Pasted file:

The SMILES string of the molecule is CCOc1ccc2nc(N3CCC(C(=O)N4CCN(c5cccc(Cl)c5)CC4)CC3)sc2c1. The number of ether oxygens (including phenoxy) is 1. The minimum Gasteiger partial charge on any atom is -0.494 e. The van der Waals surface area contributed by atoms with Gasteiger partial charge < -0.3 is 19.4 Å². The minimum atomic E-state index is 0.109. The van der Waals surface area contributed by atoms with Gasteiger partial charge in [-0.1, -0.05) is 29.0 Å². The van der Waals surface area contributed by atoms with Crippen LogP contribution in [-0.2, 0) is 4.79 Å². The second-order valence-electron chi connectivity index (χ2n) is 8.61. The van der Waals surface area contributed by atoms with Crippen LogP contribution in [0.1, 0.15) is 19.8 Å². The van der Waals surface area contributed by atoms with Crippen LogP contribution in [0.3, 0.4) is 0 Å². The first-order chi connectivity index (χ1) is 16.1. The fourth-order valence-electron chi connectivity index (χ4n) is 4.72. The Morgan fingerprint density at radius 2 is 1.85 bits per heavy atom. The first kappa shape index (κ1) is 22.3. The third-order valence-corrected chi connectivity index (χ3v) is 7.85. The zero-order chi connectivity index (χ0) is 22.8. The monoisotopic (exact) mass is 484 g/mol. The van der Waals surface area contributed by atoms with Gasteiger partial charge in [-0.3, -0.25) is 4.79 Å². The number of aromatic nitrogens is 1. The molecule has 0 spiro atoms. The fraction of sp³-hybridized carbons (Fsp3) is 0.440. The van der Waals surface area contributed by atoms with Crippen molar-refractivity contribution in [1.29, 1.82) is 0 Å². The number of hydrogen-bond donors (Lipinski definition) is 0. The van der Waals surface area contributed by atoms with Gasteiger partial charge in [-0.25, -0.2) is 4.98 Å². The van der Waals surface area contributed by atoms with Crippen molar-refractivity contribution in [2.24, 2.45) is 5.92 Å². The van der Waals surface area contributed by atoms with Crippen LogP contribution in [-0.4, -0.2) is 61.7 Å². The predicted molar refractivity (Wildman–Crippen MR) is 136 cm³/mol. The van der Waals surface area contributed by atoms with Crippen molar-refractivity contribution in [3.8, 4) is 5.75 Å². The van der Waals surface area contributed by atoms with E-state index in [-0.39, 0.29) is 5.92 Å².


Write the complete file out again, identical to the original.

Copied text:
The SMILES string of the molecule is CCOc1ccc2nc(N3CCC(C(=O)N4CCN(c5cccc(Cl)c5)CC4)CC3)sc2c1. The number of ether oxygens (including phenoxy) is 1. The minimum Gasteiger partial charge on any atom is -0.494 e. The van der Waals surface area contributed by atoms with Gasteiger partial charge < -0.3 is 19.4 Å². The minimum atomic E-state index is 0.109. The van der Waals surface area contributed by atoms with Gasteiger partial charge in [-0.1, -0.05) is 29.0 Å². The van der Waals surface area contributed by atoms with Crippen LogP contribution in [-0.2, 0) is 4.79 Å². The second-order valence-electron chi connectivity index (χ2n) is 8.61. The van der Waals surface area contributed by atoms with Crippen LogP contribution in [0.1, 0.15) is 19.8 Å². The van der Waals surface area contributed by atoms with Crippen LogP contribution in [0.3, 0.4) is 0 Å². The first-order chi connectivity index (χ1) is 16.1. The fourth-order valence-electron chi connectivity index (χ4n) is 4.72. The Morgan fingerprint density at radius 2 is 1.85 bits per heavy atom. The first kappa shape index (κ1) is 22.3. The third-order valence-corrected chi connectivity index (χ3v) is 7.85. The zero-order chi connectivity index (χ0) is 22.8. The monoisotopic (exact) mass is 484 g/mol. The van der Waals surface area contributed by atoms with Gasteiger partial charge in [-0.3, -0.25) is 4.79 Å². The number of aromatic nitrogens is 1. The molecule has 0 spiro atoms. The fraction of sp³-hybridized carbons (Fsp3) is 0.440. The van der Waals surface area contributed by atoms with Crippen molar-refractivity contribution in [1.29, 1.82) is 0 Å². The number of hydrogen-bond donors (Lipinski definition) is 0. The van der Waals surface area contributed by atoms with Gasteiger partial charge in [-0.25, -0.2) is 4.98 Å². The van der Waals surface area contributed by atoms with Crippen molar-refractivity contribution in [2.24, 2.45) is 5.92 Å². The van der Waals surface area contributed by atoms with Crippen LogP contribution in [-0.4, -0.2) is 61.7 Å². The predicted molar refractivity (Wildman–Crippen MR) is 136 cm³/mol. The van der Waals surface area contributed by atoms with Crippen molar-refractivity contribution in [3.8, 4) is 5.75 Å². The van der Waals surface area contributed by atoms with E-state index in [-0.39, 0.29) is 5.92 Å².